But MSFT outpaces CRM in this little race in a big way: Of the 41 analysts issuing opinions on Microsoft tracked by S&P Global Market Intelligence, 29 rate it at Strong Buy, 10 say Buy and two call it a Hold. 

The key to the overwhelmingly bullish view on MSFT stock is Microsoft’s overwhelming success in cloud services with products such as Azure and Office 365.

“With workforces expected to have a heavy remote focus, we believe the cloud shift is just beginning to take its next stage of growth globally,” says Wedbush analyst Daniel Ives (Outperform). “We believe this disproportionately benefits cloud stalwart MSFT, as it is so well-positioned in its core enterprise backyard to further deploy its Azure/Office 365 as the cloud backbone and artery.”

As with Alphabet, the law of large numbers doesn’t seem to apply to MSFT. Consider that Microsoft boasts a market value in excess of $2.5 trillion, yet analysts still expect average annual EPS growth of 15.4% over the next three to five years.

5 of 5


Amazon sign outside HQAmazon sign outside HQ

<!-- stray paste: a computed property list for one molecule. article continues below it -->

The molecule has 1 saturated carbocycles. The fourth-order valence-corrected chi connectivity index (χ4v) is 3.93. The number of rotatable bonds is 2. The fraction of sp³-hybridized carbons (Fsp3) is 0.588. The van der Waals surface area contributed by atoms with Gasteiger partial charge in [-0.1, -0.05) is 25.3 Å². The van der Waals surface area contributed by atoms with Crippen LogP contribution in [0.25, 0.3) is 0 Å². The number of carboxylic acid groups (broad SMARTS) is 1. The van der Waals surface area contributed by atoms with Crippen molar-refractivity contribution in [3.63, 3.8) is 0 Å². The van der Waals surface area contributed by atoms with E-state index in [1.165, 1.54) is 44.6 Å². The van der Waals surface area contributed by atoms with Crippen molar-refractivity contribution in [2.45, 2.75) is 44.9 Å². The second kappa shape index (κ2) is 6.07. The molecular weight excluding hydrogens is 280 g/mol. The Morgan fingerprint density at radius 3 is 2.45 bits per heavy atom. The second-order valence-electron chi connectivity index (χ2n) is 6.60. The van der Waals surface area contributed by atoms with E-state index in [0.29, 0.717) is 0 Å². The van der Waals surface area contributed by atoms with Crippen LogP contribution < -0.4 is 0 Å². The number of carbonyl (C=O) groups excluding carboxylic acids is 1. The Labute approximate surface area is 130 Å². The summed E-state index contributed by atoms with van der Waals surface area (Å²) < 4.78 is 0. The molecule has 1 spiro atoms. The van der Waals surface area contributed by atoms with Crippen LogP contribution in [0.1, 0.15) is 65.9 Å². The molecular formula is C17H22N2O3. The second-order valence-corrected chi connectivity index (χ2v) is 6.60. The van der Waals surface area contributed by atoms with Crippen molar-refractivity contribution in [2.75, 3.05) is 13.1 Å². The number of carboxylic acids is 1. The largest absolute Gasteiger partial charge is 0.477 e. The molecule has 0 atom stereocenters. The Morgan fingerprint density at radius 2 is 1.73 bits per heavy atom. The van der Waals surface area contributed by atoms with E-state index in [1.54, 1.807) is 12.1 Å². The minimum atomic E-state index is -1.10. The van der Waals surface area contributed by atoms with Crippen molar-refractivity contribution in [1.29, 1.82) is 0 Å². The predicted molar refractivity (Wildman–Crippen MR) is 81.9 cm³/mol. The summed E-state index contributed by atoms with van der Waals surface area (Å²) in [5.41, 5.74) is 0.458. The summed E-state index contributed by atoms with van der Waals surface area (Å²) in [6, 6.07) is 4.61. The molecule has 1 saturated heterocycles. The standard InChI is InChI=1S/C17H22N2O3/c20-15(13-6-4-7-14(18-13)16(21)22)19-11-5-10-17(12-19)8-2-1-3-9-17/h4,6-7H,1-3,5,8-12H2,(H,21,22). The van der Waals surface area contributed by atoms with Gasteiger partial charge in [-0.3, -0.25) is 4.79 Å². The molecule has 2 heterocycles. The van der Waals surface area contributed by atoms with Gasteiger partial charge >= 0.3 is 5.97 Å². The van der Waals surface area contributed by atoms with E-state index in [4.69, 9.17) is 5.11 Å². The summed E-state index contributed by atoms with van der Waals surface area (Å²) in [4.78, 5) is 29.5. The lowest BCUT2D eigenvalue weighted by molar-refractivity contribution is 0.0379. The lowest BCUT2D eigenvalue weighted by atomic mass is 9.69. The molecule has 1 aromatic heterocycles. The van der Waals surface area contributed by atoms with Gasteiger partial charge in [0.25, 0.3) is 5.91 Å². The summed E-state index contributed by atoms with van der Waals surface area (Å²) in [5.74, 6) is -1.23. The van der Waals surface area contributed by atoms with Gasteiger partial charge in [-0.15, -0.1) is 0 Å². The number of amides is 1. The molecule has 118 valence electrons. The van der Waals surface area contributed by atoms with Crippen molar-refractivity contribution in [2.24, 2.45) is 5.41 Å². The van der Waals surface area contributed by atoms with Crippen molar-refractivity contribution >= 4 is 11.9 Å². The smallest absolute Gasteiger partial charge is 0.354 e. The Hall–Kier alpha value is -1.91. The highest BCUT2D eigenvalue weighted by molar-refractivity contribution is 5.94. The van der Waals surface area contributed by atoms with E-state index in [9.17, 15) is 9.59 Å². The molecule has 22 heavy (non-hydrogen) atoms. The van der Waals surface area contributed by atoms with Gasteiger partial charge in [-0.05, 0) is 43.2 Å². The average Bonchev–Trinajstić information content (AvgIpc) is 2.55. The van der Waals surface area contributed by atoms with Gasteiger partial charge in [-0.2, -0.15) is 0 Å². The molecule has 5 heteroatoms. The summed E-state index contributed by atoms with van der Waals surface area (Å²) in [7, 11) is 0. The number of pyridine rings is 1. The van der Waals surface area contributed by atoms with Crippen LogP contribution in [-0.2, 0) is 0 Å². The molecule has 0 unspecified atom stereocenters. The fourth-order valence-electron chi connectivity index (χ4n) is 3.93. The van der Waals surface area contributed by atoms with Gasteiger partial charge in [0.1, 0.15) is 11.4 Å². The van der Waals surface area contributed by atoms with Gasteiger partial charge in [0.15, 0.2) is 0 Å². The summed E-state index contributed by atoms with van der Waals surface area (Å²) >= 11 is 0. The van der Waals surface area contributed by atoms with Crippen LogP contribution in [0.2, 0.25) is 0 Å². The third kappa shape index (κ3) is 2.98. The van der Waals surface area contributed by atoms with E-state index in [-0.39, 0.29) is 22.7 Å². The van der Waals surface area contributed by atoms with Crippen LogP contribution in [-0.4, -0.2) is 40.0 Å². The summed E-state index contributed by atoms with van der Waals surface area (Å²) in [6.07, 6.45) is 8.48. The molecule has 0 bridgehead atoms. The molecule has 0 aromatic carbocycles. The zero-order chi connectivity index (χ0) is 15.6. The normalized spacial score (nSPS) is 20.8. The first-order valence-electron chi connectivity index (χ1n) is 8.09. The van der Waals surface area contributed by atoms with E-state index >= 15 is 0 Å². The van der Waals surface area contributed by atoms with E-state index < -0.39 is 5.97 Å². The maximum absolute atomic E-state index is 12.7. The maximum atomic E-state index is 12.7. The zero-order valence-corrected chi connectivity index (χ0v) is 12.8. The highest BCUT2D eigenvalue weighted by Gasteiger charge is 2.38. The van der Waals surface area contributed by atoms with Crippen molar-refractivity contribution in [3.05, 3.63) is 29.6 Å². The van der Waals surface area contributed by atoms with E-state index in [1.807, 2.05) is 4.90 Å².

• Market value: $1.76 trillion
  • Dividend yield: N/A
  • Analysts’ consensus recommendation: 1.27 (Strong Buy)

Analysts’ hands-down favorite mega-cap stock is (AMZN, $3,477.00).

True, the company coughed up some disappointing third-quarter results. AMZN’s earnings and revenue missed Street estimates, and it issued downbeat guidance to boot.

But while the market might not be too hot on AMZN right now, analysts could not be more bullish. After all, how many $1.76 trillion companies are forecast to deliver average annual EPS growth of almost 27% over the next three to five years?

True, COVID-19, supply-chain snafus, rising labor and input costs and other headwinds are serious near-term challenges for Amazon, analysts say. However, the long-term bull case remains intact and it’s simply too compelling to ignore.

“ is one of the few large-cap companies benefiting from the secular shift to e-commerce,” writes Oppenheimer analyst Jason Helfstein, who rates AMZN at Outperform (Buy). “The company continues to gain share of global e-commerce with its deep product selection, low-cost express delivery through its Prime program, and breakthrough success of Kindle, Prime Video and Amazon Music. Furthermore, AMZN’s Web Services segment is now the global leader in cloud computing and has significant value.”